They also wanted to relocate the building slightly to the southwest and purchase a lot for which the owners were asking $800.00. But they could not get that measure passed.

A generous offer was made by a Mr. Stephen Major, citizen of the Fairview section of Union County in the Coosa District. He wanted to donate land for the courthouse and other public buildings and move the location of the county seat to Coosa.

Again, a petition circulated and a referendum was called. But the proposal was defeated because it did not get a 2/3 majority of the voters. (One wonders, if this had happened, would the county seat have been called Coosaville, or maybe just Fairview?)

With these hurdles over, the Commissioners buckled down and made a decision to increase taxes to pay for the new courthouse and to build it on the same site as the first and second edifices. Amazingly, within one year of increased taxes, the $12,000 cost was raised. But it was not an easy task. In 1899, farmers (the major occupation of the populace) did not have much money. When taxes came due, some of them had to sell the family milk cow to get enough money to pay their increased levy.

A young boy named Richard Miller (called "Dick") was an errand boy during the building of the courthouse. His work netted him thirty cents a day. Several of the men of the county gave free labor as carpenters and brick layer helpers.

Throughout its history, the old courthouse has been a favorite gathering place. At first, farmers brought their wares to trade or sell during spring and fall terms of court. And court was nearly always a drawing card for crowds who came to hear arguments about landlines and other disputes, thefts, and, to top the agenda, murders. When court was not in session, the courtroom became an auditorium for Sacred Harp singing conventions; Grand Ole Opry stars appearances and fiddling contests. Even weddings and family reunions have been conducted within the confines of the stately old courthouse.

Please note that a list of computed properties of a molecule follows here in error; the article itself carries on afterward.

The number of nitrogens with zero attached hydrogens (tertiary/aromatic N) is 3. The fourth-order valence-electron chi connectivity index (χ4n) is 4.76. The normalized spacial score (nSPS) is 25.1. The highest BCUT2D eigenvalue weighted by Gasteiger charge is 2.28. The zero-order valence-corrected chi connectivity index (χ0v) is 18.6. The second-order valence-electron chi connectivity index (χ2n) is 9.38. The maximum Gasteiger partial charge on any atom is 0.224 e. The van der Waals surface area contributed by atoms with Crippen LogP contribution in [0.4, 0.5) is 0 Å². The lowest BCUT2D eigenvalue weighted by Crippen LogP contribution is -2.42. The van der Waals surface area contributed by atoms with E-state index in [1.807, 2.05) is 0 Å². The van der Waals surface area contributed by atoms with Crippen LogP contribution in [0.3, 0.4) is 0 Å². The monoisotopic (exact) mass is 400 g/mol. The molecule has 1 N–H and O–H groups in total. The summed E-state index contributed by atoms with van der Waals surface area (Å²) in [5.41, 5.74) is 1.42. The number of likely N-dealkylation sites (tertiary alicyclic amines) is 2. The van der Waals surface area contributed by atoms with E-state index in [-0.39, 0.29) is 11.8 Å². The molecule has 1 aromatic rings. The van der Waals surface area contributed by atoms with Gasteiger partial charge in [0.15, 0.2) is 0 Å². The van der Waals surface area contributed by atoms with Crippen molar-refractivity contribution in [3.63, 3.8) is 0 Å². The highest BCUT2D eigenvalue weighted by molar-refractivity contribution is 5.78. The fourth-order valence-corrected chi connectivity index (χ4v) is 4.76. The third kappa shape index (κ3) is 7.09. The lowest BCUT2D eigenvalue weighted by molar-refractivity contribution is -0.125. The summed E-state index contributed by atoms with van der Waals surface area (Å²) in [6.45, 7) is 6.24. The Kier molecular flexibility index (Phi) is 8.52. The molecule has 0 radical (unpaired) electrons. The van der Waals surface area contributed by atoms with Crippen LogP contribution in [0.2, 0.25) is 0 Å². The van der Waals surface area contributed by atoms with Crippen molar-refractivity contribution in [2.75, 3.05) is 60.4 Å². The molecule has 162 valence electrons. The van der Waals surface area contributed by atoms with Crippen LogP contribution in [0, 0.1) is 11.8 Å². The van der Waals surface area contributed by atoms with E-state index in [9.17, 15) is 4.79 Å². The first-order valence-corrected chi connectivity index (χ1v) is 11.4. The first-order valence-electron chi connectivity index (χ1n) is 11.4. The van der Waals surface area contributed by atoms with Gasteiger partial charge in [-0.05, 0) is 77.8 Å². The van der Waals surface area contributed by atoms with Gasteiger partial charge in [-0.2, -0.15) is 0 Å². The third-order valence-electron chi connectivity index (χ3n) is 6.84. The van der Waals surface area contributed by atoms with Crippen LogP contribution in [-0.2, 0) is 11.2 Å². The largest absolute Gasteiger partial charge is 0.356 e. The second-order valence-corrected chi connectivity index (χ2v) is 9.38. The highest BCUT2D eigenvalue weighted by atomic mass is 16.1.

Today, Union County has a spacious, fairly new, modern building in which to carry on county business, located just off APD Highway 515 on the west side of town. But most of us who grew up in Union still think of "the old courthouse on the square" when we hear a reference to the Union County Courthouse.

Edgar A. Guest wrote in one of his poems: "It takes a lot o' livin' in a house to make it home." We could paraphrase the poet's words and say "The old courthouse in Blairsville has seen a lot o' livin' in its 109- year history."

c 2008 by Ethelene Dyer Jones; published June 12, 2008 in The Union Sentinel, Blairsville, GA. Reprinted by permission. All rights reserved.

Thursday, June 5, 2008

The Union County Butt(s) family legacy

The Butt family in Union County, descendants of John Butt, Sr. and his wife Sarah Rider Butt, have influenced many generations in Union County.

As we saw in the two previous columns on the Butt family, the first to arrive in Union County was John Butt, Jr. and his wife, Sarah Gordon Butt. Then came John, Jr.'s father, John Butt, Sr. and his wife, Sarah Rider Butt. From these two "first families" a number of descendants lived and worked in Union County or went out from Blairsville to make a difference in the world.

In researching the family, one can quickly see how many times the female name Sarah appears in descendants of these two first families. Each of the John Butts had a Sarah for a wife. The name Sarah was given to a female child in several of the succeeding generations. A common nickname for a girl named Sarah was "Sallie."